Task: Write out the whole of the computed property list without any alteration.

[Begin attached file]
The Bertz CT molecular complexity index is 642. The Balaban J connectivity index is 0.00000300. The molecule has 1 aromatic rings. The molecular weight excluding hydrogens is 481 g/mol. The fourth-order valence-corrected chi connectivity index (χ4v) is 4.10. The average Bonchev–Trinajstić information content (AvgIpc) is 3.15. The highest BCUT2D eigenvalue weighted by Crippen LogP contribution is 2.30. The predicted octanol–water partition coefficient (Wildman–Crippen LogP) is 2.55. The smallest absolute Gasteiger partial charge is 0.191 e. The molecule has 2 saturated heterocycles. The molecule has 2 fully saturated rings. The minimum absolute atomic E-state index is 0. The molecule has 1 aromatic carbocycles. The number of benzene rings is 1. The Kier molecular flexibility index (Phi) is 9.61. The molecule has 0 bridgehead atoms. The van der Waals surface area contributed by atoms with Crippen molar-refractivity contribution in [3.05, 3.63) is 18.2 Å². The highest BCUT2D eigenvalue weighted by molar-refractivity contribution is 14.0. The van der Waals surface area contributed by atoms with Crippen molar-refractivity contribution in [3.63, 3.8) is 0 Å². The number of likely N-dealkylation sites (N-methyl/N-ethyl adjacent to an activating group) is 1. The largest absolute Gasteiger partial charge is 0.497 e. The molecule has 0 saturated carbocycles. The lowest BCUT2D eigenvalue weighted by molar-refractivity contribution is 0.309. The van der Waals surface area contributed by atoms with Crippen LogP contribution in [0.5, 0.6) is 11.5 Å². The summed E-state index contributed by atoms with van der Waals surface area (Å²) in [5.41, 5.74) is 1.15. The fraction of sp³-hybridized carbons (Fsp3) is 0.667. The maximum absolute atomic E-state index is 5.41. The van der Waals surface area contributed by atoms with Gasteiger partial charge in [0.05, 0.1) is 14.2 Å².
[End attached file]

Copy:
The Bertz CT molecular complexity index is 642. The Balaban J connectivity index is 0.00000300. The molecule has 1 aromatic rings. The molecular weight excluding hydrogens is 481 g/mol. The fourth-order valence-corrected chi connectivity index (χ4v) is 4.10. The average Bonchev–Trinajstić information content (AvgIpc) is 3.15. The highest BCUT2D eigenvalue weighted by Crippen LogP contribution is 2.30. The predicted octanol–water partition coefficient (Wildman–Crippen LogP) is 2.55. The smallest absolute Gasteiger partial charge is 0.191 e. The molecule has 2 saturated heterocycles. The molecule has 2 fully saturated rings. The minimum absolute atomic E-state index is 0. The molecule has 1 aromatic carbocycles. The number of benzene rings is 1. The Kier molecular flexibility index (Phi) is 9.61. The molecule has 0 bridgehead atoms. The van der Waals surface area contributed by atoms with Crippen molar-refractivity contribution in [3.05, 3.63) is 18.2 Å². The highest BCUT2D eigenvalue weighted by molar-refractivity contribution is 14.0. The van der Waals surface area contributed by atoms with Crippen molar-refractivity contribution in [3.63, 3.8) is 0 Å². The number of likely N-dealkylation sites (N-methyl/N-ethyl adjacent to an activating group) is 1. The largest absolute Gasteiger partial charge is 0.497 e. The molecule has 0 saturated carbocycles. The lowest BCUT2D eigenvalue weighted by molar-refractivity contribution is 0.309. The van der Waals surface area contributed by atoms with Crippen LogP contribution in [0.5, 0.6) is 11.5 Å². The summed E-state index contributed by atoms with van der Waals surface area (Å²) in [5.41, 5.74) is 1.15. The fraction of sp³-hybridized carbons (Fsp3) is 0.667. The maximum absolute atomic E-state index is 5.41. The van der Waals surface area contributed by atoms with Gasteiger partial charge in [0.05, 0.1) is 14.2 Å².